Packaging Material Reduced 62%

Homestead High Product Development Project Team - Felins

When someone is passionate about a topic, they want to share it with the world.  That’s why, as part of special outreach programs; Felins regularly teams-up with area schools and challenges students to think about sustainable packaging alternatives as part of their real-life business classes.


Recently, a group of Homestead High School students from Mequon, Wisconsin formed a Product Development Project group under the mentorship of Mr. Andrew Barrieau, CEO of Felins, Inc. in Milwaukee, WI.  The group studied Felins packaging capabilities, researched sustainable packaging and then went shopping [literally] for a product that had a potential for improvement in packaging.


The team chose an Oscar Mayer club pack typically found in club stores such as Sams’ Club or Costco.


In a letter to Oscar Mayer, team member Mackenzie Hawley introduced the project as follows: “After seeing your 3-pack of Beef Franks at Sam’s Club, we calculated that we could reduce the excess plastic wrap by 62%. We know your goal is to find solutions that are right for the environment and sustainable for your suppliers and we would like to help. Working with Felins, a packaging company, we thought of some ways we could repackage the Beef Franks to make it more environmentally friendly and potentially save Oscar Mayer money.”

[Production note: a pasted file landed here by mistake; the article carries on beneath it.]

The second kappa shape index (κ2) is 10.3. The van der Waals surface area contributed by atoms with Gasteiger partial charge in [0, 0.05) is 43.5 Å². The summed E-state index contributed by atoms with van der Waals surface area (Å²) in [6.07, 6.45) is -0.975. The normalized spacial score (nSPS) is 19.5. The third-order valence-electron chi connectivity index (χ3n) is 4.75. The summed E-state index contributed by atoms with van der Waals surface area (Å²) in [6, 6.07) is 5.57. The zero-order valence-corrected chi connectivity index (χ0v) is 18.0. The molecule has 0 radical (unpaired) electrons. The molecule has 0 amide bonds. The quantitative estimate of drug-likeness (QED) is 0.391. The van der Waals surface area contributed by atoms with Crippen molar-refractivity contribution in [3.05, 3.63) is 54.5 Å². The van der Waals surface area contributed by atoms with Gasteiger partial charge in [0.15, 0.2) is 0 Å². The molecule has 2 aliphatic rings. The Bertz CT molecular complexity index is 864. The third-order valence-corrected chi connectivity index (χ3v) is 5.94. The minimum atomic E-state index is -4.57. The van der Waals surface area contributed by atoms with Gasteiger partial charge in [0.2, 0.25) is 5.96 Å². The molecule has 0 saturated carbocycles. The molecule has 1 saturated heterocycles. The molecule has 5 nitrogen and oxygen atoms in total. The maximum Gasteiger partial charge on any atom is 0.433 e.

The team was invited to present their idea to Oscar Mayer Managers, Directors of packaging, and Directors of engineering in Madison, Wisconsin.  Upon arrival, they were invited to tour the production plant and learned more about production rates, plant lay-outs and other business challenges.


The students studied Oscar Mayers’ packaging which includes glued labels, extra plastic to wrap three packages of standard size hot dogs into one, and printed paper 

bands to inform consumers of nutrition, expiration dates, etc.


When they finished, the team recommended a simple clear band in place of the plastic overwrap to hold the three packs together.  This solution eliminated 62% of plastic and would divert it from landfills providing a sustainable alternative to current packaging.


The students were pleased to learn that the Packaging Experts at Oscar Meyer agreed that the existing packaging needed to be changed.  Prior to the students’ recommendation, the club pack of hotdogs had been slated for a packaging redesign.  The students did a great job of learning how to spot sustainable packaging opportunities and then applying the naturally sustainable solution of banding to the problem.

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